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Alligators hold secret to tooth renewal

For the first time, a global team of researchers has uncovered unique cellular and molecular mechanisms behind tooth renewal in American alligators. The finding may help scientists learn how to stimulate tooth regeneration in people.

The new research was led by the Keck School of Medicine of USC.

“Humans naturally only have two sets of teeth—baby teeth and adult teeth,” said USC pathology Professor Cheng-Ming Chuong, M.D., Ph.D., who led the team.
“Ultimately, we want to identify stem cells that can be used as a resource to stimulate tooth renewal in adult humans who have lost teeth. But, to do that, we must first understand how they renew in other animals and why they stop in people,” Chuong noted.

Whereas most vertebrates can replace teeth throughout their lives, human teeth are naturally replaced only once, despite the lingering presence of a band of epithelial tissue called the dental lamina, which is crucial to tooth development.

 Because alligators have well-organized teeth with similar form and structure as mammalian teeth and are capable of lifelong tooth renewal, the authors reasoned that they might serve as models for mammalian tooth replacement.

“Alligator teeth are implanted in sockets of the dental bone, like human teeth. They have 80 teeth, each of which can be replaced up to 50 times over their lifetime, making them the ideal model for comparison to human teeth,” said Ping Wu, Ph.D., assistant professor of pathology at the Keck School of Medicine and first author of the study.

USC researchers identified three developmental phases for each alligator tooth unit, comprising a functional tooth (f), replacement tooth (r) and dental lamina.

2-osteoporosis drug combo increases bone density

Researchers have claimed that a combination of two FDA-approved osteoporosis drugs having different mechanisms of action increases bone density better than treatment with either drug alone.

The Massachusetts General Hospital (MGH) investigators found that a treatment that combined denosumab (Prolia) and teriparatide (Forteo) was superior to single-agent treatment in a 12-month trial in women with postmenopausal osteoporosis. For the study, the researchers enrolled 100 postmenopausal women found to be at high fracture risk, based on their bone density and other risk factors, and randomly divided them into three groups.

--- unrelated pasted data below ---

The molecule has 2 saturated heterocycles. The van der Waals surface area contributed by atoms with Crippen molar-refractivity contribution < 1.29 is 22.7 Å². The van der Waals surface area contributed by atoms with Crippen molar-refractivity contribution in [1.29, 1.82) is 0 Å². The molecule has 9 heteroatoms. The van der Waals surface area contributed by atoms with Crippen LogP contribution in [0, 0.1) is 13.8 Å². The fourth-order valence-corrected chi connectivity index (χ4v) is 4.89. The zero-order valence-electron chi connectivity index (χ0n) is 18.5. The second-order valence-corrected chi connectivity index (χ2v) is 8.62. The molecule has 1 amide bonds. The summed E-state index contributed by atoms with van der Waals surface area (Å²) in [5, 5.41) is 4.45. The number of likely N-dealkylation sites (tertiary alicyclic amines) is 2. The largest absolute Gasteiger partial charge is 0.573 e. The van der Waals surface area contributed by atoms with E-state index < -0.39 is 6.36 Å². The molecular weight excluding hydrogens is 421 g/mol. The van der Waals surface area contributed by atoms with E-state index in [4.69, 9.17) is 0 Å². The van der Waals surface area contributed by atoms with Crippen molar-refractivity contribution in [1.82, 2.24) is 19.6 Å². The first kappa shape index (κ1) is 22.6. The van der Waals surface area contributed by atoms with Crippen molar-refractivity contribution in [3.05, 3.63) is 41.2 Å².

Over the 12-month study period, one group received a subcutaneous 60 mg dose of denosumab every six months, another group self-administered daily 20-microgram injections of teriparatide, and the third group received both drugs at the same dosage schedules.

Bone density and blood tests were taken at the outset of the study and after 3, 6 and 12 months, and the final analysis included 94 participants who completed at least one follow-up visit.

Slim women likelier to develop endometriosis

Women with a lean body shape have a greater risk of developing endometriosis than women who are morbidly obese, a new study has revealed.

The study found that the risk of endometriosis was 39 percent lower in morbidly obese women – those with a body mass index (BMI) greater than 40 kg/m2 – compared with women with a current BMI in the low normal range (18.5-22.4 kg/m2).

When the researchers looked back at the women's BMIs when they were 18, they found that women who were morbidly obese at that point in their lives had a 41 percent lower risk of developing endometriosis than women with low normal BMI.

The association was strongest in the group of women who were infertile – those who had been trying to become pregnant for more than a year: there was a significantly lower rate of endometriosis (62 percent) among the currently morbidly obese compared with those with a low normal BMI, while it was 77 percent lower among women who were morbidly obese at age 18 compared with those with a low normal BMI at 18.

The authors of the study stress that although their findings establish firm evidence of a link between endometriosis and BMI, it does not show that low BMI causes endometriosis.

"It is important to note that despite the strength of the evidence underlying the association between body weight and endometriosis, inferences regarding causation or the pathophysiologic process underlying these relations cannot be made," they said.

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